Android Kunjappan Ver 5.25 (Malayalam Movie 2019) — This is how you retrofit modern concept into a traditional environment

Science fiction is a classic concept. It has been exploited in every sense possible. Yes, there will be something original in the subject matter itself relating to this genre once in a blue moon. As of now, most of these fresh takes borderlines on fantasy with limited to no explanation about the phenomenon. The attention to detail and the rigid screenplay underpinned on emotions and consistent characterization manages to birth a sense of novelty into the genre of late. But is there some other way to showcase originality without emphasis on a complex system of ideas?

The question is answered in this movie. The espousal of modernism with ancient settings and thoughts is how you preserve the future of the genre while simultaneously scrapping redundant parts of those said environments. It purports to be about Artificial Intelligence with its opening sequence focusing on a Stephen Hawking quote warning about the next technological evolution. But that only serves as a latent danger throughout the movie. Its latency is because of how pleasing the entirety of the film is until the climax. Kunjappan, the Android robot whose enmeshing into the little enclosed community as well as the life of Mr. Subaskaran is so innocuous that the natural endearment and humor are unavoidable.

From the title, one could chart out the possibilities of the movie. So after the initial few mins, we acquire a vague idea of the endgame as well as the probable journey. But the director makes us wait for it. He takes the time to unravel the main characters and their relationships and the quaint village with its recurring places populated by same funny and weird figures. Mr. Subaskaran’s behavior and thoughts are elaborately laid out. The artist who essayed the role exhibits bigotry with comedy thus invoking empathy. The septuagenarian irritabilities and adamancy in the first half and how they are distilled into an a delightful vacation of its own in the second were distinctly differentiated by his performance (it is quite astonishing that the actor is just 43 years old as he has emanates absolute senility throughout). We are invited to sit wading through this foundation and montage song which establishes an auxiliary yet mildly significant relationship to the drama. After ages of longing, at last Kunjappan (the name has its own bemusing history which connects comical side character to the story) the robot is introduced.

If the Japanese have their Kawaii, Malayalese have their Achoda (means cute or adorable). The former has a fascinating way of turning everything charming. And charming is an understatement for Kunjappan. The director has managed to instill the feeling you have while watching cat or baby videos on the internet. From the style of his movement and reactions to the usual childlike innocence of robots and how he is dressed, the body language that comes with the attire and the effect of this charm on Subaskaran’s life and the village as a whole. (Robot’s looks in traditional attire is one of the genuinely cutest things in a flick you can imagine). It is not that the smartness of the Robot is absent. It pops up sporadically. But expanding on how the people receive such an aberration make it closer to the culture than alienate with a cinematically familiar but culturally alien concept.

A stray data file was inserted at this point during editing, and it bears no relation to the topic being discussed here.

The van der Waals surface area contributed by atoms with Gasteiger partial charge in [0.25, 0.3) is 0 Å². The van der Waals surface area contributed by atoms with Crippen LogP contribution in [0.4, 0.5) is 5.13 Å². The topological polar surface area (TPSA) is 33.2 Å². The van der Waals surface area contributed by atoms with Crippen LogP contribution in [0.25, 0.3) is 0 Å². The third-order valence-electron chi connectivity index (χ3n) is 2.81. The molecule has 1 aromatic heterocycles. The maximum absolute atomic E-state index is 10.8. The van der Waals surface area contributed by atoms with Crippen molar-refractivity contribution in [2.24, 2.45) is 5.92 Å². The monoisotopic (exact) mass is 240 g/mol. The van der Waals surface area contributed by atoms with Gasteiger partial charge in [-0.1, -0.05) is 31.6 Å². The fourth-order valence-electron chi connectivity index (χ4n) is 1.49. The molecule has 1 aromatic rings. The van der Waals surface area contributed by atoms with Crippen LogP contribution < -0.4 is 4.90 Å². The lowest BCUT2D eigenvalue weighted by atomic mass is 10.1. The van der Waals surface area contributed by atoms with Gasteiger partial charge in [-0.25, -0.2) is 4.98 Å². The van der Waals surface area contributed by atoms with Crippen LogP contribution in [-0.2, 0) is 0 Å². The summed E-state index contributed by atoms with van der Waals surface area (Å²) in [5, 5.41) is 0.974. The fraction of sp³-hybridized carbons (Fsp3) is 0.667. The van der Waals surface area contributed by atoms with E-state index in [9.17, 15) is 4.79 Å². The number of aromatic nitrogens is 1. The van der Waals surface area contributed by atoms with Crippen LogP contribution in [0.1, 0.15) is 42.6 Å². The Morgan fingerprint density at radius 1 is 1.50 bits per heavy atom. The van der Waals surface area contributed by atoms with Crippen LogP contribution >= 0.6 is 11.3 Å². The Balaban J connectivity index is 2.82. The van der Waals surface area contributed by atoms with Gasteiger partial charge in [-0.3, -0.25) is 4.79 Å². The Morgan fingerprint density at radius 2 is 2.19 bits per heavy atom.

This loveliness stems from the fact that the director accompanied this wonderful relationship of a grumpy and obstinate aged man who spurs away modernism and a present-day intelligent machine with the customs and characters of the village as well his son. There are ample moments in it to cherish this at the same time not too much to become monotonous. (although you cannot get enough of the cute Robot!). Second half holds two montages. One solidifies the bonding between Subaskaran and the package of cuteness. Another has the Robot imposed as a cupid between two old people separated due to abstract prejudices in the past. (ironically the same ones Subaskaran possesses which gets diminished along the way).

The occasion is used to dish out a commentary on religion, politics, and the application of tech as a whole. Most of them stay within the scope of the plot. There is a particular frame that beautifully illuminates about technological dependency of his son- and daughter-in-law, who try to take away his dependence. This also allows the writer to explore the shock waves felt in the village owing to the presence of an unexpected thing in their midst.

As this affair accelerates towards the conclusion, the seeds for an inevitable sadness are sown parallel to it. But the plants grow faster than expected. The confrontation you were waiting for involving Subaskaran, his son and the truth is so sudden that it hits you with an overflow of emotions. And you are in the final stage before you know it. Given the mature manner in which the story was handled upto that point, you would expect something of the same in in the finish. The expectations are subverted to offer a mixed bag of an outcome. It is not a bad per se but since everything else before it was straightforward (and organic for the most part), hastily unharmonious and uncharacteristically vague elements were a tad out of place. That said, the latent information which had been forgotten was reminded before the climax and connected immaculately in the end.

The movie maintains consistency. But in a couple of places, malfunction is observed. Maybe it can be construed as the result of various inputs throughout the film. But still, the precursors are unsatisfying. But once you start to think about these, you are already enchanted by Kunjappan that you would just ignore them.

Originally published at http://thevicariousview.wordpress.com on January 23, 2020.

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